Observations on dementia

HillyBilly

Registered User
Dec 21, 2015
1,947
Ireland
Yawning and empathy

I've another observation that links dementia/lack of empathy and yawning. Normally yawning is "contagious" - one person starts and everyone's off and then expressing tiredness. Well, not with Mum!

Last night I was so so tired that I was genuinely yawning and yawning (but maybe overdoing it a little in the hope that Mum might get the hint and want to go to bed) but no, not a sausage :rolleyes:
 

looviloo

Registered User
May 3, 2015
463
Cheshire
Thanks for the thread HillyBilly, you're not alone! I recognise a lot of it (except the yawning - I have that joy to look forward to haha).

Dad has always been a very polite person, and always asks how I am, how the family is etc., but it's just a habit. He switches off immediately I start to tell him, so I now make vague responses such as 'ok', 'bit tired' and so on. He only ever rings to order me around (he's now living in a care home) and has no understanding of anything going on outside the home. Not long ago he was complaining to my sister about it being my fault he was imprisoned in the home, and how family should look after their parents. My sister got annoyed with him and explained the amount of work that went into looking after him... no point of course, because it was soon forgotten.
 

SoAlone

Registered User
May 19, 2016
139
Devon
Yes, my mother (who is another vascular dementia sufferer) can yawn massively - it's as if she's wanting lots of air. She's currently in one of her sleeping for England phases. Wolfette - don't despair or feel mortofoed. There aren't any drugs that can help vascular dementia so the memory drugs given for AD don't help. There may be other drugs that are helpful for some of the side effects such as sleeping tablets or mild tranquilisers (my mother takes one Mirtazapine at night) but nothing can help the changes to the brain. All the best. Sue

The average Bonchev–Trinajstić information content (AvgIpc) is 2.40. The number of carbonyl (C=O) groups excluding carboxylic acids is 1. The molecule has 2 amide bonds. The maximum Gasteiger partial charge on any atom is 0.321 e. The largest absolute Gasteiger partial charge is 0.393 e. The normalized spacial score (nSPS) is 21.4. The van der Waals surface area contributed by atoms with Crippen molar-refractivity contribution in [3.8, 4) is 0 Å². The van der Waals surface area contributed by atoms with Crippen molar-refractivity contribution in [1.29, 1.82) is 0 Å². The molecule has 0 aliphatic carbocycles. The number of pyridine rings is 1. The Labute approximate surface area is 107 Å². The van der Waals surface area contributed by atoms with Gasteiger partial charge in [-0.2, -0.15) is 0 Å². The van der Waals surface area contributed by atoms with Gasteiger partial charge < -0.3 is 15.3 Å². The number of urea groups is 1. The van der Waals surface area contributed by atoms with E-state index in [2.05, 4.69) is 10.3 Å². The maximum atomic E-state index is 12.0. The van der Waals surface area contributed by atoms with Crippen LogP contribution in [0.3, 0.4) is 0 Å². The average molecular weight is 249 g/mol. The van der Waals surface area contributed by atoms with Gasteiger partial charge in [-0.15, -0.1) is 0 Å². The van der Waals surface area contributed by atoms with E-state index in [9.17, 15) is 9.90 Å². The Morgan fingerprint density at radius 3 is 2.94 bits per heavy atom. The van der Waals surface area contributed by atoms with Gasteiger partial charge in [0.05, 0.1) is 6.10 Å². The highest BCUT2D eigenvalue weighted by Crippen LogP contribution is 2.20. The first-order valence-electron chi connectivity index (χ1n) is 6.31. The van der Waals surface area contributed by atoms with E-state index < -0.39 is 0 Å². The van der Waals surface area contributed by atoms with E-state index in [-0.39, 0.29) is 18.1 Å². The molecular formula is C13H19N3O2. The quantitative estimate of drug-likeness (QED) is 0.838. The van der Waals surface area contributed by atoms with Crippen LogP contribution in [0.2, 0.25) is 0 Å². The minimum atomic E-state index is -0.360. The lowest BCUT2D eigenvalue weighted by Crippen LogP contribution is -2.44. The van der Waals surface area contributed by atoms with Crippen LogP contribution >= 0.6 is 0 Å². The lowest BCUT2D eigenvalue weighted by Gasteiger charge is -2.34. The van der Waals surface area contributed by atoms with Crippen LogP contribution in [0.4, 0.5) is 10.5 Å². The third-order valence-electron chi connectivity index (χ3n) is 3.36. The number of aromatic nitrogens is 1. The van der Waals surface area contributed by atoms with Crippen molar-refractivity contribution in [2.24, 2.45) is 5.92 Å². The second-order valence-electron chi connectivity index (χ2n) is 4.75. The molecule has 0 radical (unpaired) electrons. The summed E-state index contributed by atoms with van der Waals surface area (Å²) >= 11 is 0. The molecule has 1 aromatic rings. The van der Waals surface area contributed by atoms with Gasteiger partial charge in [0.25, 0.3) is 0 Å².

My OH has no medication for dementia either, I don't know what type he has as I can't get to speak to GP long enough as all OH wants to talk about is his driving licence, which is a whole other tale. GP prescribed Mirtazapine, but within very short while of taking OH was really badly affected, off balance slurred speech and totally confused. Took around 36 hrs for him to settle again. Very similar effect to the suspected tia he had which I think triggered the deterioration in the first place. Told GP and he said not to take, but nothing else offered. OH is sleeping/resting a fair amount of the time at present so I haven't pressed for anything else.
 

Cole_H

Registered User
Oct 3, 2012
40
Your observations ring so true with me.

My OH is woken in the night by by mum, and I tell her. "So what" is her reply, I tell her will will also wake up our 12 year old. Then she says she doesn't care.

Really difficult!

But weirdly a relative was recently diagnosed with lung cancer. I made the decision to tell my mum. At the time I told her my mum was really unresponsive , just sitting there glazed over but as soon as I told her it was like she came back to life. She was upset and full of empathy. She has been like this for a week now.

Such a weird illness, as if something else kicked in suddenly and she was awoken.

The same thing happened one day when I got lost in a country road at night with her in the car. Suddenly she 'woke up' from her illness and became really supportive and helpful.

Not sure what that's all about :/
 

canary

Registered User
Feb 25, 2014
11,327
South coast
My OH has apathy (goes with the FTD territory), but if its something that he wants to do or will actually affect him the apathy suddenly goes.
 

mrsapple

Registered User
Feb 4, 2013
49
Northumberland